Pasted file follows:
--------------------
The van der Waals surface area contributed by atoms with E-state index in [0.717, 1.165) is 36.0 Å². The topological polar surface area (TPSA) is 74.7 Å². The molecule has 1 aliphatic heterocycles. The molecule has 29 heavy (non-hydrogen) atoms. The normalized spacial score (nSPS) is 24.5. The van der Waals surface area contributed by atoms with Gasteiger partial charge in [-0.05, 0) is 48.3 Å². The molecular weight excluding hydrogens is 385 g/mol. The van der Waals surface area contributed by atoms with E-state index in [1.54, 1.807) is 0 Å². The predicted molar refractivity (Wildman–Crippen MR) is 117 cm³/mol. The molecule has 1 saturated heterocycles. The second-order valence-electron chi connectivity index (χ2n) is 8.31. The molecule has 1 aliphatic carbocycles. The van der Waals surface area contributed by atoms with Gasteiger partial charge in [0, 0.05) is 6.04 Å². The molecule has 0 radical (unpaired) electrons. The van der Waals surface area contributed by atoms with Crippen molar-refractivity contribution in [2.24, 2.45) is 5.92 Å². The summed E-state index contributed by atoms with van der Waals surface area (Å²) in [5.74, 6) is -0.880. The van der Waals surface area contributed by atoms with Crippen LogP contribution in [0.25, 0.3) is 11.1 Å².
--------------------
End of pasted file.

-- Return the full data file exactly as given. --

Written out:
The van der Waals surface area contributed by atoms with E-state index in [0.717, 1.165) is 36.0 Å². The topological polar surface area (TPSA) is 74.7 Å². The molecule has 1 aliphatic heterocycles. The molecule has 29 heavy (non-hydrogen) atoms. The normalized spacial score (nSPS) is 24.5. The van der Waals surface area contributed by atoms with Gasteiger partial charge in [-0.05, 0) is 48.3 Å². The molecular weight excluding hydrogens is 385 g/mol. The van der Waals surface area contributed by atoms with E-state index in [1.54, 1.807) is 0 Å². The predicted molar refractivity (Wildman–Crippen MR) is 117 cm³/mol. The molecule has 1 saturated heterocycles. The second-order valence-electron chi connectivity index (χ2n) is 8.31. The molecule has 1 aliphatic carbocycles. The van der Waals surface area contributed by atoms with Gasteiger partial charge in [0, 0.05) is 6.04 Å². The molecule has 0 radical (unpaired) electrons. The van der Waals surface area contributed by atoms with Crippen molar-refractivity contribution in [2.24, 2.45) is 5.92 Å². The summed E-state index contributed by atoms with van der Waals surface area (Å²) in [5.74, 6) is -0.880. The van der Waals surface area contributed by atoms with Crippen LogP contribution in [0.25, 0.3) is 11.1 Å².